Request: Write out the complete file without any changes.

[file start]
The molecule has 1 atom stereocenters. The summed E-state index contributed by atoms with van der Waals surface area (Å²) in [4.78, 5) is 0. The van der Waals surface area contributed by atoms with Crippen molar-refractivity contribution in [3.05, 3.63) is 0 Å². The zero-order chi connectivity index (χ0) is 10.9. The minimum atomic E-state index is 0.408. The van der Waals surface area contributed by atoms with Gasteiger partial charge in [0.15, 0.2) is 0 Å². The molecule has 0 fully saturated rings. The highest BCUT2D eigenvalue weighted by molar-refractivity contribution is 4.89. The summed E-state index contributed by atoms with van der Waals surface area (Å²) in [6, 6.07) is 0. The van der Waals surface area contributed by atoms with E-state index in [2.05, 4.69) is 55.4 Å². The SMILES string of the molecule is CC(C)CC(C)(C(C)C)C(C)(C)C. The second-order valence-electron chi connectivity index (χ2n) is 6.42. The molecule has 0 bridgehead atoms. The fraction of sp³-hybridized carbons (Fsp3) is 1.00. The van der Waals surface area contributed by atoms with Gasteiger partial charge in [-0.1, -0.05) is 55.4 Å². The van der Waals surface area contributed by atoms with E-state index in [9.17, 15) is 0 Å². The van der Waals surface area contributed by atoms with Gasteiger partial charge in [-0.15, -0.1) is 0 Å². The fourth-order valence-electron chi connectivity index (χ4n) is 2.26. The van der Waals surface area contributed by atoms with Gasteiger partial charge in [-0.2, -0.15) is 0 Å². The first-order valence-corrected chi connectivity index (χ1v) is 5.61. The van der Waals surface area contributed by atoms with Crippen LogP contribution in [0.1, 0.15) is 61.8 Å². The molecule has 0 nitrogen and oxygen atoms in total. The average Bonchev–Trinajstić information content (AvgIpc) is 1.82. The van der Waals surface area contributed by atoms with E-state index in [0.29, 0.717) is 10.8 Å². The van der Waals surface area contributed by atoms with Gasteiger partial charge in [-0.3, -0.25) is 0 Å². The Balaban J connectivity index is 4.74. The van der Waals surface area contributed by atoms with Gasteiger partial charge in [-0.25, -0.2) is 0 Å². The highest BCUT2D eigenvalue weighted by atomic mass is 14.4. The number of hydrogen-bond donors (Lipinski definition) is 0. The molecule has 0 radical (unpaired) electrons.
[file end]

The molecule has 1 atom stereocenters. The summed E-state index contributed by atoms with van der Waals surface area (Å²) in [4.78, 5) is 0. The van der Waals surface area contributed by atoms with Crippen molar-refractivity contribution in [3.05, 3.63) is 0 Å². The zero-order chi connectivity index (χ0) is 10.9. The minimum atomic E-state index is 0.408. The van der Waals surface area contributed by atoms with Gasteiger partial charge in [0.15, 0.2) is 0 Å². The molecule has 0 fully saturated rings. The highest BCUT2D eigenvalue weighted by molar-refractivity contribution is 4.89. The summed E-state index contributed by atoms with van der Waals surface area (Å²) in [6, 6.07) is 0. The van der Waals surface area contributed by atoms with E-state index in [2.05, 4.69) is 55.4 Å². The SMILES string of the molecule is CC(C)CC(C)(C(C)C)C(C)(C)C. The second-order valence-electron chi connectivity index (χ2n) is 6.42. The molecule has 0 bridgehead atoms. The fraction of sp³-hybridized carbons (Fsp3) is 1.00. The van der Waals surface area contributed by atoms with Gasteiger partial charge in [-0.1, -0.05) is 55.4 Å². The van der Waals surface area contributed by atoms with E-state index in [9.17, 15) is 0 Å². The van der Waals surface area contributed by atoms with Gasteiger partial charge in [-0.15, -0.1) is 0 Å². The fourth-order valence-electron chi connectivity index (χ4n) is 2.26. The van der Waals surface area contributed by atoms with Gasteiger partial charge in [-0.2, -0.15) is 0 Å². The first-order valence-corrected chi connectivity index (χ1v) is 5.61. The van der Waals surface area contributed by atoms with Crippen LogP contribution in [0.1, 0.15) is 61.8 Å². The molecule has 0 nitrogen and oxygen atoms in total. The average Bonchev–Trinajstić information content (AvgIpc) is 1.82. The van der Waals surface area contributed by atoms with E-state index in [0.29, 0.717) is 10.8 Å². The van der Waals surface area contributed by atoms with Gasteiger partial charge in [-0.3, -0.25) is 0 Å². The Balaban J connectivity index is 4.74. The van der Waals surface area contributed by atoms with Gasteiger partial charge in [-0.25, -0.2) is 0 Å². The highest BCUT2D eigenvalue weighted by atomic mass is 14.4. The number of hydrogen-bond donors (Lipinski definition) is 0. The molecule has 0 radical (unpaired) electrons.